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Catalonia's Hipra Covid-19 vaccine could be on the market by June

Jab has "many advantages" over others and generates more antibodies than Pfizer


11 April 2022 02:22 PM



The Covid-19 vaccine made by Catalan pharmaceutical company Hipra, which was found to generate more antibodies than the Pfizer jab, could be placed on the market by late May or early June, Spain's science minister Diana Morant said on Monday in an interview with public broadcaster TV3.

The European Medicines Agency is currently conducting a rolling review of the protein-based vaccine that is intended to be used as a booster for adults who have already been fully vaccinated with other jabs.

"Hipra is an example of a successful public-private partnership," Morant said. The Spanish government allocated €18 million towards its development.

"We wish Hipra a lot of success with their vaccine that has many advantages over others that we've already been inoculated with," she added. 

More antibodies than Pfizer

Preliminary results suggest the drug generates 147 times more antibodies two weeks after being administered as a third dose.

mRNA vaccine Pfizer, on the other hand, only seems to generate 67 times more antibodies when administered in the same conditions.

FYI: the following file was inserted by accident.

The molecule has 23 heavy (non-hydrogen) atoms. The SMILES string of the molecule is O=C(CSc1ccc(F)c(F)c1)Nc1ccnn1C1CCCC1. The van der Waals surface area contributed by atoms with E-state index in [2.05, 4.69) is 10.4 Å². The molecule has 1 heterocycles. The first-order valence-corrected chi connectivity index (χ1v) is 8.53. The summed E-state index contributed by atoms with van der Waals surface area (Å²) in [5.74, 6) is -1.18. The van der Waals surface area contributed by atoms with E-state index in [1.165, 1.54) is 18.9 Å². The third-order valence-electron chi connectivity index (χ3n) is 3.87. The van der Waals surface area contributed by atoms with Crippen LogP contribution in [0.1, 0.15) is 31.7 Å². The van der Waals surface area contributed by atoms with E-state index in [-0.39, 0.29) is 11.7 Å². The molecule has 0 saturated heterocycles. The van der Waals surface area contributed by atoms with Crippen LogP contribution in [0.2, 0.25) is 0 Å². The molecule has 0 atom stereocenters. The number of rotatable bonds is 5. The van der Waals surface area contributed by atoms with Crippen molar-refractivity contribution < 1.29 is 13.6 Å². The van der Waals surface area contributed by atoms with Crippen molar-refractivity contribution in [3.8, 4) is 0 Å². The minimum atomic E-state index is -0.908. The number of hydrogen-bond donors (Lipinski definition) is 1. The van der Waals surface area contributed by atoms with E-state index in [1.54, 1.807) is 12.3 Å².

These are the initial findings from a study involving 700 people and 10 different hospitals across Spain.

The pharmaceutical is now testing the vaccine on those who received AstraZeneca's viral vector jab in Spain as well as on thousands of volunteers across Europe. 

Possible benefits of Hipra jab

Unlike the other Covid-19 vaccines that are being administered throughout the EU, the Hipra jab uses recombinant protein technology, as do certain flu shots, which simulates part of the virus and generates an immune response that protects against future infections or severe illness.

Furthermore, the vaccine only needs to be stored at 2ºC to 8ºC, making it easier to transport than the Pfizer and Moderna mRNA vaccines that must be frozen at much lower temperatures.

According to Dr. Rafel Ramos of Girona's Doctor Josep Trueta hospital, the recombinant protein may be "a bit easier to adapt to possible future variants."

With new variants and other potential biological threats in mind, researchers stress the importance of continually developing new vaccines, especially as certain segments of the population remain unvaccinated and booster shots may be needed.


  • A volunteer receives a dose of the Hipra vaccine during trials, Girona, February 7, 2022 (by Hipra)

  • A volunteer receives a dose of the Hipra vaccine during trials, Girona, February 7, 2022 (by Hipra)